From cave walls to Picasso, the medium of drawing is possibly the oldest, most immediate and most universal art form. But what is a drawing? Does a drawing have to be on paper? Does it have to be on anything at all? If you were to extract the drawing from its surroundings, what would it look like? Questions like these led Joel Armstrong to begin drawing with bailing wire.
I (Jeremy) had the privilege of studying under Joel Armstrong at John Brown University, where he teaches illustration, mixed-medium and graphic design courses. Under Joel’s instruction I learned to ask that important question “what if?” Joel was always pushing limits, and questioning outcomes. “What if you tried this over here?” “What if you fill this image with words to describe it?” “What if this element became a symbol that you use again over here?” My own emerging style of found object assemblage was formed during that time, and Joel’s influence left a lasting impression. His questions forced me to work harder, and to bring more meaning and depth to my artwork.
Joel pushes himself in the same way. It was while working on his MFA (Drawing) from Colorado State University that he pushed the medium of drawing off of paper. The importance of story was already at work in his mind when Joel started drawing the contents of dresser drawers. What stories did those objects hold? What secrets did the various clothes, letters, scissors and spools of thread contain? A sense of wonder, curiosity and discovery met Joel as he explored the contents of dressers.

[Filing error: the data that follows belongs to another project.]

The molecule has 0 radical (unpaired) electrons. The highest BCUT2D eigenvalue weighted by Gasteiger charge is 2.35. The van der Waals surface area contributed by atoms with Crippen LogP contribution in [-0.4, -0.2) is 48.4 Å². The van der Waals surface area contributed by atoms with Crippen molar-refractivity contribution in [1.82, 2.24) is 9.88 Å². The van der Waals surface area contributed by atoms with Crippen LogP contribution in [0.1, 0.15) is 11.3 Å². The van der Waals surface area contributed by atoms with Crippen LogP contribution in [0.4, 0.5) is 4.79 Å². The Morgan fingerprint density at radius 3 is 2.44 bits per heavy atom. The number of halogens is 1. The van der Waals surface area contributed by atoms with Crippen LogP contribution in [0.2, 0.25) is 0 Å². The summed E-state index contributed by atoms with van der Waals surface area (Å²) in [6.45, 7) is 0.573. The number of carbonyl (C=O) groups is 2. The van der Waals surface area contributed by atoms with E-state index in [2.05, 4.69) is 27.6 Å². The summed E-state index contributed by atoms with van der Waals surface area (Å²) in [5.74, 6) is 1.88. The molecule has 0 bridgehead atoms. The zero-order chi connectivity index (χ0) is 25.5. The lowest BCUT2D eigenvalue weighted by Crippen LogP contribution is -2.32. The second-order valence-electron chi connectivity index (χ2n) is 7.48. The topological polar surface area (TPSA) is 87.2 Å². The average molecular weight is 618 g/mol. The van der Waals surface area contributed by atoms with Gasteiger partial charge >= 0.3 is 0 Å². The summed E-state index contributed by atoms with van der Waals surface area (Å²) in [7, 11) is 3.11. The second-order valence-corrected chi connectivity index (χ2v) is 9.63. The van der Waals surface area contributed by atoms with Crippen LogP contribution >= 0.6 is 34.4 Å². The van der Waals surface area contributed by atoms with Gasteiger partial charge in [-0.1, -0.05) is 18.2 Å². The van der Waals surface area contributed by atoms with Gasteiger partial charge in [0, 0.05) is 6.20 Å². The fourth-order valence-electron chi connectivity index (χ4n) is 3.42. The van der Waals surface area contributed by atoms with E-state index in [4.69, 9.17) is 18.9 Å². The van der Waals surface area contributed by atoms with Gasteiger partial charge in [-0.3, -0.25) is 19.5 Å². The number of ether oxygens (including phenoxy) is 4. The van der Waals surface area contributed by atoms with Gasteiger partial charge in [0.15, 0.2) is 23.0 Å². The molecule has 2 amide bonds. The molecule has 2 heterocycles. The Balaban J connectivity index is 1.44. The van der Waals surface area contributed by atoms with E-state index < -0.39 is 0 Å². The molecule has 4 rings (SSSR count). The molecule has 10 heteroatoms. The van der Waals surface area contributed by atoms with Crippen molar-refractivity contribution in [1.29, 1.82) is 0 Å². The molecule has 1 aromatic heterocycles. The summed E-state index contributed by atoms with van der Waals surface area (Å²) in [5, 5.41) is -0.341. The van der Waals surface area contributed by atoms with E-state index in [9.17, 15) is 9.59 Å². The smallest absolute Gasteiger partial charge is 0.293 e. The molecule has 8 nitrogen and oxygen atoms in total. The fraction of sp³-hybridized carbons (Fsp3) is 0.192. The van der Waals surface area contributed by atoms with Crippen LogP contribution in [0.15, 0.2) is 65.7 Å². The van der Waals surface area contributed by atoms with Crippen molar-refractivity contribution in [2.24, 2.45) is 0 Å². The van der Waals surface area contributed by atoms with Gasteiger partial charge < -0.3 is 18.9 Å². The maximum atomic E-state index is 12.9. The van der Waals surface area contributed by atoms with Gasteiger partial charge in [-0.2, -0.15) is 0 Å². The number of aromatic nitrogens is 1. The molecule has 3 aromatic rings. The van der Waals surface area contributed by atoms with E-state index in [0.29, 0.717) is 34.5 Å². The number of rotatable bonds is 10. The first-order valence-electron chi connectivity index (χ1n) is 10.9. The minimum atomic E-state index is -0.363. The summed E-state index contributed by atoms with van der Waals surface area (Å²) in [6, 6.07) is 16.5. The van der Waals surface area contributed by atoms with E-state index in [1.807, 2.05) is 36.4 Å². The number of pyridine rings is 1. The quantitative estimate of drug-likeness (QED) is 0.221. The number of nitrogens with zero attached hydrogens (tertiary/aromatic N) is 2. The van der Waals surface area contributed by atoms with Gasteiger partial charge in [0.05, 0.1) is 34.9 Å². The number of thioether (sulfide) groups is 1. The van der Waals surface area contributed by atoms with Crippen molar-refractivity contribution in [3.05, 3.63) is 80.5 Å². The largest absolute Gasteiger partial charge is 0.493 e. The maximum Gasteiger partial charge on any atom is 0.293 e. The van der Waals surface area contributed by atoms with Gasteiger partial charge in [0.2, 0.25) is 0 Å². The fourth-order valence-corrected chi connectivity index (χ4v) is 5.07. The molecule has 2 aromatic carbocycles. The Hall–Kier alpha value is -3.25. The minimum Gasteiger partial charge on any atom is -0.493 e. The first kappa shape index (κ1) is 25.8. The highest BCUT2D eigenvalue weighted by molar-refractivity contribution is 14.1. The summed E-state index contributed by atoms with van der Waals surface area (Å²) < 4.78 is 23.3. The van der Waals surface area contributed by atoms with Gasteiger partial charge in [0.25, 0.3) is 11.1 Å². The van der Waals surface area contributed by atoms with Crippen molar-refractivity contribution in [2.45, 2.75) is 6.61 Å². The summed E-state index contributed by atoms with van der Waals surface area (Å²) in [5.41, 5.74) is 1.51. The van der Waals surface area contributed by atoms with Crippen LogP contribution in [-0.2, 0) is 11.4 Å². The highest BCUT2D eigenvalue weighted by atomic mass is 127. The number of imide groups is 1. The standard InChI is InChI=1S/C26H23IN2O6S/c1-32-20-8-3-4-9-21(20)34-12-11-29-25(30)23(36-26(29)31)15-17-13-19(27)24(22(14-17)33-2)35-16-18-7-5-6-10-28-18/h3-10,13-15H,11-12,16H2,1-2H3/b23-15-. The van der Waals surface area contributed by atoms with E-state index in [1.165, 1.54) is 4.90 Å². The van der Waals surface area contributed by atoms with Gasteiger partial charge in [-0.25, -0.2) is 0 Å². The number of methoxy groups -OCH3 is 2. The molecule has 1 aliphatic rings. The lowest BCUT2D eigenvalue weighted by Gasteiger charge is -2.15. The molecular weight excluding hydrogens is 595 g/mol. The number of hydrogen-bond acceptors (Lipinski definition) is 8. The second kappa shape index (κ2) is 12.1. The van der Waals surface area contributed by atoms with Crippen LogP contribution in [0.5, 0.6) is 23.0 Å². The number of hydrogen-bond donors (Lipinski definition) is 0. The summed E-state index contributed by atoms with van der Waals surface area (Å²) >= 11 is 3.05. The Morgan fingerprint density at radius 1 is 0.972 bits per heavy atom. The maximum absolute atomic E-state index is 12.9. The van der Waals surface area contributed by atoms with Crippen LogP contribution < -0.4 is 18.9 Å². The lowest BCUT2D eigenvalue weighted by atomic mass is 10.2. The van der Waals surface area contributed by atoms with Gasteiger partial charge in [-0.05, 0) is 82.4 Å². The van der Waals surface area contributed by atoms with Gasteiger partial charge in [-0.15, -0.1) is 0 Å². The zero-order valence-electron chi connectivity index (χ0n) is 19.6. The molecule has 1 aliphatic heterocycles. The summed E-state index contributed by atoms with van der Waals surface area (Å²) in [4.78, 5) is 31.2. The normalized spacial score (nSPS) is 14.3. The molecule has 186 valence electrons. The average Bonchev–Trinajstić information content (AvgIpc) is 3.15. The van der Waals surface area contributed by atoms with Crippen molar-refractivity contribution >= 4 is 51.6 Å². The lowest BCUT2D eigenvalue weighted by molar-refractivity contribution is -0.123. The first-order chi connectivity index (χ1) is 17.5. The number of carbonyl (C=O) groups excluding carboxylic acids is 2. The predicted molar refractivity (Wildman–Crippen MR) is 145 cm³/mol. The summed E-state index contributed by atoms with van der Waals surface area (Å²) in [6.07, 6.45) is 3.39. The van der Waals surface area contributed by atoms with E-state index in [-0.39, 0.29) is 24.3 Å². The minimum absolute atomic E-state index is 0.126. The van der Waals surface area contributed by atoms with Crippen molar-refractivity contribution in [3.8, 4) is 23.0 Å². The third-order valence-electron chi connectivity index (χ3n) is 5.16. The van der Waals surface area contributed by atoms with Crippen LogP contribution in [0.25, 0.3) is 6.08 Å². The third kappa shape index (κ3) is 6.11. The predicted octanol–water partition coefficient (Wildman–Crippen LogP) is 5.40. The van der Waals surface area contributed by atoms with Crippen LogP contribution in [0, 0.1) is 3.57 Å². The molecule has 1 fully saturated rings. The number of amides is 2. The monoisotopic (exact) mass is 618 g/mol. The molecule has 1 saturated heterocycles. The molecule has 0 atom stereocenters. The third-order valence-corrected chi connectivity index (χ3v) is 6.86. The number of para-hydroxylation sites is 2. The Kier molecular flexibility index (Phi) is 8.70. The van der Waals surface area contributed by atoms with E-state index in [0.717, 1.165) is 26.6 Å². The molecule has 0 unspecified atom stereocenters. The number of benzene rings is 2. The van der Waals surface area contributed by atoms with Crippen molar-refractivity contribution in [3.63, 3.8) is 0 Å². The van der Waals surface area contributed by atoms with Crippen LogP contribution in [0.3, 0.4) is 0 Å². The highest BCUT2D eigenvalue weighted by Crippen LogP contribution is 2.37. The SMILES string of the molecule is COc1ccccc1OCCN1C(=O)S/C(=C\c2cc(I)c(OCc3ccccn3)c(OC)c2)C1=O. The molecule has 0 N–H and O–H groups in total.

He began to draw using wire so the drawings could be taken out of drawers, examined and placed back. They could be hung from the ceiling or nestled in the crook of an armchair. Joel carefully kept the two-dimensional essence of a drawing, but pulled it free from the bounds of paper into three-dimensional space, creating an entire installation, a room full of drawings and stories that could be explored at will.
“As an installation artist, the entire gallery becomes my canvas. My art is an extension of real life and offers connections with memories, feelings, and expressions that the steady sound of a sprinkler can resurrect, or the bright sounds a happy bird can bring to mind. I tell stories that reflect our human experience.” –Joel Armstrong
Joel’s process involves rusting his wire drawings. Rust holds the nostalgic memory of living on the gulf coast of Texas, where humidity and salt water speed up the rusting process. This symbolic choice also references the passing of time and the process of aging, both of which are marked by stories. Joel makes a point to tell stories in everything he does.
“Garage Sale” is the title of Joel’s latest work. He received a two-year grant to complete this installation. He bought objects from garage sales, asking for a story about each piece he bought. If there was no story, he imagined one. Each of these objects was drawn in wire. The wire drawings were rusted. The papers on which Joel’s wire drawings are rusted become rusty themselves and a “rust painting” (see process here) while the ghost image of his drawing is left behind. These paintings were framed. All of this was left out for an audience to peruse as they would an ordinary garage sale. An open invitation to participate in not only an American past-time, but in small, intimate glimpses into other people’s lives through their stories, through their belongings.
(buy a book about Joel’s Garage Sale installation here!)
“Most installation art leaves me wondering what I saw and what was trying to be said. Joel Armstrong’s environments are more like a gathering of friends telling stories that are so familiar I can listen to them for hours.” – Donald Kolberg